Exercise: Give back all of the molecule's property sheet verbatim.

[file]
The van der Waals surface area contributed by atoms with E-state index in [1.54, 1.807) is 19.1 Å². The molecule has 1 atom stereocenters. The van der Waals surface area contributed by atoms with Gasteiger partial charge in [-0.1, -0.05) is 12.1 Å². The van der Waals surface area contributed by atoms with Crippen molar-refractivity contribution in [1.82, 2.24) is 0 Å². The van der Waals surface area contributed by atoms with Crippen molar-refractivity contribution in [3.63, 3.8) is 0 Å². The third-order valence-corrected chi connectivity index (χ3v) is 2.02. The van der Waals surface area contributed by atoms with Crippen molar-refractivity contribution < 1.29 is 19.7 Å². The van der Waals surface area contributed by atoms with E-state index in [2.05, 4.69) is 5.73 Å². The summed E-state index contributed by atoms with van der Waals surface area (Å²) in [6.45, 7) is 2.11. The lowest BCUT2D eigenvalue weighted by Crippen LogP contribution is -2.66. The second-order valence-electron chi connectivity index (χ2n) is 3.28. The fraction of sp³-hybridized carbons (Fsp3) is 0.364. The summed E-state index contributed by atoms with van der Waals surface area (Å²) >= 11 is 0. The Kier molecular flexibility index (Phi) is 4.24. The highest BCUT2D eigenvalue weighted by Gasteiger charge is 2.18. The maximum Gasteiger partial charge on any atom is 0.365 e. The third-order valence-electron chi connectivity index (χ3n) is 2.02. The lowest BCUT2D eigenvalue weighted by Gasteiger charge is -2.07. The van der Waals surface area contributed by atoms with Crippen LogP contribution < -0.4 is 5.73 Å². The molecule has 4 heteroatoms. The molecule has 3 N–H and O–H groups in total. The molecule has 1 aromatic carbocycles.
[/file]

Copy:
The van der Waals surface area contributed by atoms with E-state index in [1.54, 1.807) is 19.1 Å². The molecule has 1 atom stereocenters. The van der Waals surface area contributed by atoms with Gasteiger partial charge in [-0.1, -0.05) is 12.1 Å². The van der Waals surface area contributed by atoms with Crippen molar-refractivity contribution in [1.82, 2.24) is 0 Å². The van der Waals surface area contributed by atoms with Crippen molar-refractivity contribution in [3.63, 3.8) is 0 Å². The third-order valence-corrected chi connectivity index (χ3v) is 2.02. The van der Waals surface area contributed by atoms with Crippen molar-refractivity contribution < 1.29 is 19.7 Å². The van der Waals surface area contributed by atoms with E-state index in [2.05, 4.69) is 5.73 Å². The summed E-state index contributed by atoms with van der Waals surface area (Å²) in [6.45, 7) is 2.11. The lowest BCUT2D eigenvalue weighted by Crippen LogP contribution is -2.66. The second-order valence-electron chi connectivity index (χ2n) is 3.28. The fraction of sp³-hybridized carbons (Fsp3) is 0.364. The summed E-state index contributed by atoms with van der Waals surface area (Å²) >= 11 is 0. The Kier molecular flexibility index (Phi) is 4.24. The highest BCUT2D eigenvalue weighted by Gasteiger charge is 2.18. The maximum Gasteiger partial charge on any atom is 0.365 e. The third-order valence-electron chi connectivity index (χ3n) is 2.02. The lowest BCUT2D eigenvalue weighted by Gasteiger charge is -2.07. The van der Waals surface area contributed by atoms with Crippen LogP contribution < -0.4 is 5.73 Å². The molecule has 4 heteroatoms. The molecule has 3 N–H and O–H groups in total. The molecule has 1 aromatic carbocycles.